THE  STONES  CRY  OUT… what  Archeology  reveals  about  the  Truths  of  the  Bible 



The Stones Cry Out by Dr. J. Randall Price is a scholarly, up-to-date and highly relevant survey of the major finds relating archaeology to the Bible. Every one of the 18 chapters includes gems that are a delight for the Bible-believing Christian—both scholar and layman.

As I personally have been for many years the "voice" on a widely heard radio program which is also called "The Stones Cry Out," I am delighted to recommend this book, which so capably brings together a vast amount of material that specifically endorses Bible backgrounds, incidents, and people. Moreover, Randall Price does not hesitate to tackle seeming problems, and answers them in ways that are acceptable to thinking people who are prepared to recognize that the Bible is not only a theological textbook but is also the greatest history record ever known to man.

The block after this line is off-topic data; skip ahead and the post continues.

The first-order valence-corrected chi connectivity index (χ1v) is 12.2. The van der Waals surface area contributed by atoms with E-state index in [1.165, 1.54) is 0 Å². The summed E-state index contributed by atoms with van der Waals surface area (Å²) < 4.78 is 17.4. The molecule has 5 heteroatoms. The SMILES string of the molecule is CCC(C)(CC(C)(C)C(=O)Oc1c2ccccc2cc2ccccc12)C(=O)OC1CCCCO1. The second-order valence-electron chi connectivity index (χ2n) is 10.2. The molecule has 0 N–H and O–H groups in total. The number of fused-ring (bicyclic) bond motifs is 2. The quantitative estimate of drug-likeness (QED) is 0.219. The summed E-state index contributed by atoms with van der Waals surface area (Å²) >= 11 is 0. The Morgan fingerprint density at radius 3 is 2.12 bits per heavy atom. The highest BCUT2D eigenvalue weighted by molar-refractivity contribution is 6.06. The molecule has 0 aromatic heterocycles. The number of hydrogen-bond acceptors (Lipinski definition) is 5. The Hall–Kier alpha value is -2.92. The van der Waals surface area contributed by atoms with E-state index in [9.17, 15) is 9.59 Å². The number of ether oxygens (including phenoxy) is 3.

For example, he tackles the controversy relating to the name "House of David" found in a monumental inscription at Tel Dan. As well as arguing cogently for his conviction as to the genuineness of the inscription and the correctness of the translation, he adds greatly to the value of his presentation by his personal contacts with archaeologists and other scholars who have been involved in finds such as these.

There are, of course, areas of controversy and debate, which will always be the case with the questions that history and archaeology raise. The contribution this work makes is toward informing reading audiences of the latest discoveries and discussions on the archaeological front. In addition, as Randall himself reminds us by quoting another author, the established "absolute truth in archaeology lasts about 20 years." No one can write a definitive book on the Bible and archaeology and be sure that all its interpretations and conclusions will be unquestioned in 20 years!